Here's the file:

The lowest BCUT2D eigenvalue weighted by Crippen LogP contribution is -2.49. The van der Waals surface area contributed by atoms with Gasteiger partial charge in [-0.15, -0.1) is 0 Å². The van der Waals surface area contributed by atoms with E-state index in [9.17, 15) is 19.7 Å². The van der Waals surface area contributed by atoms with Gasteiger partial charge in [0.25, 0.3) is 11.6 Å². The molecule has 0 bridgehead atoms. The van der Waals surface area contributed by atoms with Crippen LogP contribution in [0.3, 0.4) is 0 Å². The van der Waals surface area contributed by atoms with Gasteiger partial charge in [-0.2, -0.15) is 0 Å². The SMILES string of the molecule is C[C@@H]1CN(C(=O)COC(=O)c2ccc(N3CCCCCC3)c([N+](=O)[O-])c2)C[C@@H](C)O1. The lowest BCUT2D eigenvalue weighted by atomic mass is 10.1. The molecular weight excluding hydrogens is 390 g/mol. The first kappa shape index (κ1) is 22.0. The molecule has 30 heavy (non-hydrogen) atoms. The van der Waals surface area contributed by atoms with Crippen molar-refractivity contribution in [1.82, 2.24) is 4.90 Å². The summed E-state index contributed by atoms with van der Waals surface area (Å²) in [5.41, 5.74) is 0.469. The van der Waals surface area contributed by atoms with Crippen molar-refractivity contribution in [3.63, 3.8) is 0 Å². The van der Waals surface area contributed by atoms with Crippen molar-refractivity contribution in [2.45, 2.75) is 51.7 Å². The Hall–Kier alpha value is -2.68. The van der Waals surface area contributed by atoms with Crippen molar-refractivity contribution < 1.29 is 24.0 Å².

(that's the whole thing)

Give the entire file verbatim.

The lowest BCUT2D eigenvalue weighted by Crippen LogP contribution is -2.49. The van der Waals surface area contributed by atoms with Gasteiger partial charge in [-0.15, -0.1) is 0 Å². The van der Waals surface area contributed by atoms with E-state index in [9.17, 15) is 19.7 Å². The van der Waals surface area contributed by atoms with Gasteiger partial charge in [0.25, 0.3) is 11.6 Å². The molecule has 0 bridgehead atoms. The van der Waals surface area contributed by atoms with Crippen LogP contribution in [0.3, 0.4) is 0 Å². The van der Waals surface area contributed by atoms with Gasteiger partial charge in [-0.2, -0.15) is 0 Å². The SMILES string of the molecule is C[C@@H]1CN(C(=O)COC(=O)c2ccc(N3CCCCCC3)c([N+](=O)[O-])c2)C[C@@H](C)O1. The lowest BCUT2D eigenvalue weighted by atomic mass is 10.1. The molecular weight excluding hydrogens is 390 g/mol. The first kappa shape index (κ1) is 22.0. The molecule has 30 heavy (non-hydrogen) atoms. The van der Waals surface area contributed by atoms with Crippen molar-refractivity contribution in [1.82, 2.24) is 4.90 Å². The summed E-state index contributed by atoms with van der Waals surface area (Å²) in [5.41, 5.74) is 0.469. The van der Waals surface area contributed by atoms with Crippen molar-refractivity contribution in [3.63, 3.8) is 0 Å². The van der Waals surface area contributed by atoms with Crippen molar-refractivity contribution in [2.45, 2.75) is 51.7 Å². The Hall–Kier alpha value is -2.68. The van der Waals surface area contributed by atoms with Crippen molar-refractivity contribution < 1.29 is 24.0 Å².